Like I say, the story itself is pretty simple. But I have rarely run across--how shall I put this?--so fact-dense a book. If you pull quotes from the book, you are almost inevitably going to find that you need to quote something else explaining some term or some bit of history. It's hard to review a book like that in any detail, so I'm going to just point out one thing and give you one quote.

Ever since President Obama--and yes, this book will give you some interesting information on just what being a shakedown artist community organizer meant to him--started aggressively pushing the statist takeover of the health care system that he calls "reform," I can't tell you the number of people who--blogospherically speaking, nobody says this sort of thing to my face, at least not yet--give an exasperated shrug of their shoulders, place their hands on their hips, and sigh, and say, "I just don't see what you could possibly have against us helping poor people with their medical care! I mean, wouldn't that be tragic if we did that!" They act as if the simple fact that I do understand what would be tragic about that means I am some kind of amoral monster.

Well, the people that started the problems that caused that financial meltdown were prone to the same sort of thinking. Many of them started out saying, "I just don't see what you could possibly have against us helping poor people get mortgages! I mean, wouldn't that be tragic if we did that!"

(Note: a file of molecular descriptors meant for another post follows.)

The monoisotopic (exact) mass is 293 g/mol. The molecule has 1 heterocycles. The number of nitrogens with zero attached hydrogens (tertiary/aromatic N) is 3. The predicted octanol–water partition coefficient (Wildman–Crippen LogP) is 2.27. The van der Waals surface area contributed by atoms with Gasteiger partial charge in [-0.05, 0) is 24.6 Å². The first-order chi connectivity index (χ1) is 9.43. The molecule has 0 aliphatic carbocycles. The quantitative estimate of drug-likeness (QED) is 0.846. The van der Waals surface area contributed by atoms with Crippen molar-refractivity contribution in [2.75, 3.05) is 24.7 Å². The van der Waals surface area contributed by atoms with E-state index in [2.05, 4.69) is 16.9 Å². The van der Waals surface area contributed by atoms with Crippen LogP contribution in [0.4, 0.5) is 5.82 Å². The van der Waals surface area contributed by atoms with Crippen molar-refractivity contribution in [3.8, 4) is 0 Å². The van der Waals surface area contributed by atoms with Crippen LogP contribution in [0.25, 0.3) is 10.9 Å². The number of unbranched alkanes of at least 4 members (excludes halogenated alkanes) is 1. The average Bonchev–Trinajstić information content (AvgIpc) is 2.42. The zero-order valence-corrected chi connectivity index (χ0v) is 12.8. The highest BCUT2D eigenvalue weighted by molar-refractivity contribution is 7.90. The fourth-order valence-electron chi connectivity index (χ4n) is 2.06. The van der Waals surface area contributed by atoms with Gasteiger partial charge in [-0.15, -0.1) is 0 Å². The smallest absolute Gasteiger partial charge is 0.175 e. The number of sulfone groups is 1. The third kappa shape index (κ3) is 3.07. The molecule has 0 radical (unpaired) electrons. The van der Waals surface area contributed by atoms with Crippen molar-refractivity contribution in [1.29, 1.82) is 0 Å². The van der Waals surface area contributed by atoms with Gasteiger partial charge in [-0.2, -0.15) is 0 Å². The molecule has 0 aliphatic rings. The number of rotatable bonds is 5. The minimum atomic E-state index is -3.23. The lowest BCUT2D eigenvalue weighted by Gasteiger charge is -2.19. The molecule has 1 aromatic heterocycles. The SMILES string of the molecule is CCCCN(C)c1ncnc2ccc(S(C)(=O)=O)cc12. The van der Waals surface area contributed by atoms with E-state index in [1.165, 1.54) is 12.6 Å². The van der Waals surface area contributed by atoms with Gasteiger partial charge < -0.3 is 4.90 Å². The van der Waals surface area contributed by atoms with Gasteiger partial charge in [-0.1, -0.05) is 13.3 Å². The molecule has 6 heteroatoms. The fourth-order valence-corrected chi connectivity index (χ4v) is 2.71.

Well, it did turn out to be tragic--ironically most hurting, as liberal social and financial policies usually do, the very people that were supposed to be helped. And the health care fiasco, which, I assure you, is not dead, but only sleeping, will do the same thing. So will "green energy." If you have not previously understood how this sort of thing works, Architects of Ruin will go a long way to helping you understand. It's only 184 pages; you can almost certainly check it out of your local library.

Go get it. Your time won't be wasted.

The quote? It's this, which I wish everyone, conservative or liberal, would take to heart, for too few understand it: